Classroom Ideas – Systematic Approach to Vocabulary

words

Students also need systematic vocabulary instruction. Overturf, Montgomery, and Smith (2013) mention the systematic approach of Beck, McKeown, and Kucan’s (2002) five-day plan for “robust vocabulary instruction” (p. 17). They also outline Michael Graves’ (2006) four-part vocabulary program, which has been successful with a variety of students who struggle to learn vocabulary words:

They also outline Michael Graves’ (2006) four-part vocabulary program, which has been successful with a variety of students who struggle to learn vocabulary words:

  1. Provide rich and varied language experiences
  2. Teach individual words
  3. Teach word-learning strategies
  4. Promote word consciousness.

Frey and Fisher (2009) recommend teaching vocabulary intentionally, transparently, by making words usable, personal, and a priority. Finally, Overturf, Montgomery, and Smith (2013) offer their own model for how to teach vocabulary systematically:

Finally, Overturf, Montgomery, and Smith (2013) offer their own model for how to teach vocabulary systematically:

  1. Individual Word Instruction
  2. Word Learning Strategies
  3. Word Consciousness
  4. Rich and Varied Language Experiences

The teacher needs to choose a routine or system that best matches his or her classroom environment and teaching style, and stick with it. Especially with students on the autism spectrum, clear and consistent expectations will give these students confidence and a predicable structure to rely upon. Systematic routines support any executive functioning needs the student has.

Especially with students on the autism spectrum, clear and consistent expectations will give these students confidence and a predictable structure to rely upon. Systematic routines support any executive functioning needs the student has.

Adding to our Teacher’s Toolbox

Teaching students with ASD about word tiers also support executive functions. It scaffolds for a learner how to think about the types of words that they need to learn.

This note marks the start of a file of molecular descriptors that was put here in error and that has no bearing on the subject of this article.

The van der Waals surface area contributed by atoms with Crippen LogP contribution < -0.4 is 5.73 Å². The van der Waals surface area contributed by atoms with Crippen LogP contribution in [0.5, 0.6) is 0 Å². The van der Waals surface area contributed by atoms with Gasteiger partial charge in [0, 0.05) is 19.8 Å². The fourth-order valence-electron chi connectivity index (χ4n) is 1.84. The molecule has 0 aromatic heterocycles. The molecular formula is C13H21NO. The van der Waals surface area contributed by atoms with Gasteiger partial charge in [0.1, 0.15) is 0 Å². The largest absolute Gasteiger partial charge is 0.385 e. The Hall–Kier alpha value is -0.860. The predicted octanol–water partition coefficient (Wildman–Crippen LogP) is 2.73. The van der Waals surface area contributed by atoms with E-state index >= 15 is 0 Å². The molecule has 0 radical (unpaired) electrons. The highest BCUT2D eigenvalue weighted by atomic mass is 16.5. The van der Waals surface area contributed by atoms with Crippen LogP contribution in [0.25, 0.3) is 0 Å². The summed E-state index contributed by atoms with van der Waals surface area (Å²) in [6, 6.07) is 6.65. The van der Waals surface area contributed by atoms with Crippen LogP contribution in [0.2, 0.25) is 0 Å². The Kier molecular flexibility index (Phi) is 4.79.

Tier 1 words are basic vocabulary words that do not have multiple meanings. Knowing the characteristics of Tier 1 words gives students specific feedback about how these words operate in any text.

Tier 2 words are general academic words that students will come across throughout their day, especially in their different content area classes. These are the words teachers should focus a student’s daily attention on learning.

Tier 3 words are domain-specific. Teachers explain that students only need to know these words while learning certain subject matter. When students see Tier 3 words, they need to recall background information specific to that topic, which includes the Tier 3 vocabulary or technical words used with that content.

Knowing how works are categorized in this way creates for students a foundation for word consciousness. Word consciousness, an awareness and curiosity about how words operate within our language, is our goal toward which older students can work.

This can be facilitated by having students rate their initial understanding of or prior exposure to a word (I know it well, I sort of know it, I’ve heard of it, I have not heard or seen this word before).

Due to weak central coherence, students on the autism spectrum will not check in with their familiarity with a word automatically. Having a rating system built into the vocabulary learning routine or notebook will remind students to notice if they have previous experience with a word and if this current exposure will reinforce or add additional information to what they already know, or will establish an understanding of the word for the first time.

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